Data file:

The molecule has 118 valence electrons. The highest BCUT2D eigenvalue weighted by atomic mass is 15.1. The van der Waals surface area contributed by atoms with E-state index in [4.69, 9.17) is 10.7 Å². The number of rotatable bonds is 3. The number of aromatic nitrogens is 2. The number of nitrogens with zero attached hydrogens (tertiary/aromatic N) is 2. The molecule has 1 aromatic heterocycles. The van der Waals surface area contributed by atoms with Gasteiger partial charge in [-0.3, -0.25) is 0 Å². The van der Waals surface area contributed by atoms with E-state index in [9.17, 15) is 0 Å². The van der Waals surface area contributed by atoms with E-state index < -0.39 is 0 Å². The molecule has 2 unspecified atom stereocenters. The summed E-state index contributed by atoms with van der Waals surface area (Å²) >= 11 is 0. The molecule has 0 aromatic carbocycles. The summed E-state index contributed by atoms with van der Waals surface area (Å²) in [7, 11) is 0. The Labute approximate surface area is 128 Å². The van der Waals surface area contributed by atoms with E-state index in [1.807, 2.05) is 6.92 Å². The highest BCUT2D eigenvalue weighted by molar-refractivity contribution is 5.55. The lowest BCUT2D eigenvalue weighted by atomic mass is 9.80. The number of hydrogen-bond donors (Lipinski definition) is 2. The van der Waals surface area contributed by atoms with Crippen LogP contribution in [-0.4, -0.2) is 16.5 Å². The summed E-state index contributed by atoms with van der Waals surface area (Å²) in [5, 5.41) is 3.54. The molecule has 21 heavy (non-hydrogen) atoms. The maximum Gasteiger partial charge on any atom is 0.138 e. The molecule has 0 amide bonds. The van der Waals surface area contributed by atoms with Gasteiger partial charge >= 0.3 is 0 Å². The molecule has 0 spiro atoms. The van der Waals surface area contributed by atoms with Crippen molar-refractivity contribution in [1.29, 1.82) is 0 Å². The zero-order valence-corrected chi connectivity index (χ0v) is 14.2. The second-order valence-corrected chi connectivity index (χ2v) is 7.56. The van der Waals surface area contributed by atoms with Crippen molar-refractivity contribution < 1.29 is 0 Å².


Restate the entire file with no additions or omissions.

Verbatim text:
The molecule has 118 valence electrons. The highest BCUT2D eigenvalue weighted by atomic mass is 15.1. The van der Waals surface area contributed by atoms with E-state index in [4.69, 9.17) is 10.7 Å². The number of rotatable bonds is 3. The number of aromatic nitrogens is 2. The number of nitrogens with zero attached hydrogens (tertiary/aromatic N) is 2. The molecule has 1 aromatic heterocycles. The van der Waals surface area contributed by atoms with Gasteiger partial charge in [-0.3, -0.25) is 0 Å². The van der Waals surface area contributed by atoms with E-state index in [9.17, 15) is 0 Å². The van der Waals surface area contributed by atoms with E-state index < -0.39 is 0 Å². The molecule has 2 unspecified atom stereocenters. The summed E-state index contributed by atoms with van der Waals surface area (Å²) >= 11 is 0. The molecule has 0 aromatic carbocycles. The summed E-state index contributed by atoms with van der Waals surface area (Å²) in [7, 11) is 0. The Labute approximate surface area is 128 Å². The van der Waals surface area contributed by atoms with E-state index in [1.807, 2.05) is 6.92 Å². The highest BCUT2D eigenvalue weighted by molar-refractivity contribution is 5.55. The lowest BCUT2D eigenvalue weighted by atomic mass is 9.80. The number of hydrogen-bond donors (Lipinski definition) is 2. The van der Waals surface area contributed by atoms with Crippen LogP contribution in [-0.4, -0.2) is 16.5 Å². The summed E-state index contributed by atoms with van der Waals surface area (Å²) in [5, 5.41) is 3.54. The molecule has 21 heavy (non-hydrogen) atoms. The maximum Gasteiger partial charge on any atom is 0.138 e. The molecule has 0 amide bonds. The van der Waals surface area contributed by atoms with Gasteiger partial charge >= 0.3 is 0 Å². The molecule has 0 spiro atoms. The van der Waals surface area contributed by atoms with Crippen molar-refractivity contribution in [1.29, 1.82) is 0 Å². The zero-order valence-corrected chi connectivity index (χ0v) is 14.2. The second-order valence-corrected chi connectivity index (χ2v) is 7.56. The van der Waals surface area contributed by atoms with Crippen molar-refractivity contribution < 1.29 is 0 Å².